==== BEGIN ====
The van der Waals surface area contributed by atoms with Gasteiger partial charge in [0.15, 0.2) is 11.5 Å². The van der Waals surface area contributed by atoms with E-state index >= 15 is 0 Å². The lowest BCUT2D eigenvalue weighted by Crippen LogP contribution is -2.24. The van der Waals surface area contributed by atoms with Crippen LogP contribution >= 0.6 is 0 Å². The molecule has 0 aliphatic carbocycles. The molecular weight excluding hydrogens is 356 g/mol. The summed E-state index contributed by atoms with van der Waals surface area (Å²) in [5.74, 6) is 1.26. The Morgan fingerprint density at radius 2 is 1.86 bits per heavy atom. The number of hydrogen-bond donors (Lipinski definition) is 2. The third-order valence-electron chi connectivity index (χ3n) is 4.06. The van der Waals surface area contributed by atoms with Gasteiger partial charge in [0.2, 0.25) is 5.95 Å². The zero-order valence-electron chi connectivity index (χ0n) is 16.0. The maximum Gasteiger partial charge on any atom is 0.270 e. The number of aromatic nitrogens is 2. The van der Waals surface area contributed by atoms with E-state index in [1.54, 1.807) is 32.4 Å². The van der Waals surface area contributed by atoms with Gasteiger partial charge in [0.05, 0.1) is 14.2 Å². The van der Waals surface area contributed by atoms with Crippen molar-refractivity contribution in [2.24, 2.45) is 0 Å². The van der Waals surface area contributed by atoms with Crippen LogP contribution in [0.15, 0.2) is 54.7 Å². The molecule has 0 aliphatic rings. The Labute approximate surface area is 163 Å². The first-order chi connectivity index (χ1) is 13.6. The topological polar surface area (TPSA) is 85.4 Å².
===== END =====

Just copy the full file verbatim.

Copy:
The van der Waals surface area contributed by atoms with Gasteiger partial charge in [0.15, 0.2) is 11.5 Å². The van der Waals surface area contributed by atoms with E-state index >= 15 is 0 Å². The lowest BCUT2D eigenvalue weighted by Crippen LogP contribution is -2.24. The van der Waals surface area contributed by atoms with Crippen LogP contribution >= 0.6 is 0 Å². The molecule has 0 aliphatic carbocycles. The molecular weight excluding hydrogens is 356 g/mol. The summed E-state index contributed by atoms with van der Waals surface area (Å²) in [5.74, 6) is 1.26. The Morgan fingerprint density at radius 2 is 1.86 bits per heavy atom. The number of hydrogen-bond donors (Lipinski definition) is 2. The third-order valence-electron chi connectivity index (χ3n) is 4.06. The van der Waals surface area contributed by atoms with Gasteiger partial charge in [0.2, 0.25) is 5.95 Å². The zero-order valence-electron chi connectivity index (χ0n) is 16.0. The maximum Gasteiger partial charge on any atom is 0.270 e. The number of aromatic nitrogens is 2. The van der Waals surface area contributed by atoms with E-state index in [1.54, 1.807) is 32.4 Å². The van der Waals surface area contributed by atoms with Gasteiger partial charge in [0.05, 0.1) is 14.2 Å². The van der Waals surface area contributed by atoms with Crippen molar-refractivity contribution in [2.24, 2.45) is 0 Å². The van der Waals surface area contributed by atoms with Crippen LogP contribution in [0.15, 0.2) is 54.7 Å². The molecule has 0 aliphatic rings. The Labute approximate surface area is 163 Å². The first-order chi connectivity index (χ1) is 13.6. The topological polar surface area (TPSA) is 85.4 Å².